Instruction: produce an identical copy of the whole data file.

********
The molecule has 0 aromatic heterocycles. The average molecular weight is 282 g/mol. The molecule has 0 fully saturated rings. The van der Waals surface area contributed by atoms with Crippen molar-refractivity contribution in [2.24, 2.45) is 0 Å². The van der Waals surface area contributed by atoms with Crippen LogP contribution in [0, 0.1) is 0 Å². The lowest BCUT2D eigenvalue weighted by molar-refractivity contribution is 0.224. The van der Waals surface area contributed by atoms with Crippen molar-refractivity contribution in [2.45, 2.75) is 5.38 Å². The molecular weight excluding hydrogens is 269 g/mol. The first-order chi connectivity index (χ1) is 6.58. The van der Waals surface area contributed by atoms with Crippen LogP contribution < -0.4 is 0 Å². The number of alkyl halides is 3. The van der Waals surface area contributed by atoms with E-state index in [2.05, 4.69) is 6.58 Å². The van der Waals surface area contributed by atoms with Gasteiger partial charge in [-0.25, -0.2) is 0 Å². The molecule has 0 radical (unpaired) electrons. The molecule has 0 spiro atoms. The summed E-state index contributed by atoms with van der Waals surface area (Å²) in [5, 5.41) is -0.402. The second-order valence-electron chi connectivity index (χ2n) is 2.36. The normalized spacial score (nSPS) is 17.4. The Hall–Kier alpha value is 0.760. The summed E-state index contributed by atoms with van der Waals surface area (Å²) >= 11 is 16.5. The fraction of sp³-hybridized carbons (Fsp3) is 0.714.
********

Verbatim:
The molecule has 0 aromatic heterocycles. The average molecular weight is 282 g/mol. The molecule has 0 fully saturated rings. The van der Waals surface area contributed by atoms with Crippen molar-refractivity contribution in [2.24, 2.45) is 0 Å². The van der Waals surface area contributed by atoms with Crippen LogP contribution in [0, 0.1) is 0 Å². The lowest BCUT2D eigenvalue weighted by molar-refractivity contribution is 0.224. The van der Waals surface area contributed by atoms with Crippen molar-refractivity contribution in [2.45, 2.75) is 5.38 Å². The molecular weight excluding hydrogens is 269 g/mol. The first-order chi connectivity index (χ1) is 6.58. The van der Waals surface area contributed by atoms with Crippen LogP contribution < -0.4 is 0 Å². The number of alkyl halides is 3. The van der Waals surface area contributed by atoms with E-state index in [2.05, 4.69) is 6.58 Å². The van der Waals surface area contributed by atoms with Gasteiger partial charge in [-0.25, -0.2) is 0 Å². The molecule has 0 radical (unpaired) electrons. The molecule has 0 spiro atoms. The summed E-state index contributed by atoms with van der Waals surface area (Å²) in [5, 5.41) is -0.402. The second-order valence-electron chi connectivity index (χ2n) is 2.36. The normalized spacial score (nSPS) is 17.4. The Hall–Kier alpha value is 0.760. The summed E-state index contributed by atoms with van der Waals surface area (Å²) >= 11 is 16.5. The fraction of sp³-hybridized carbons (Fsp3) is 0.714.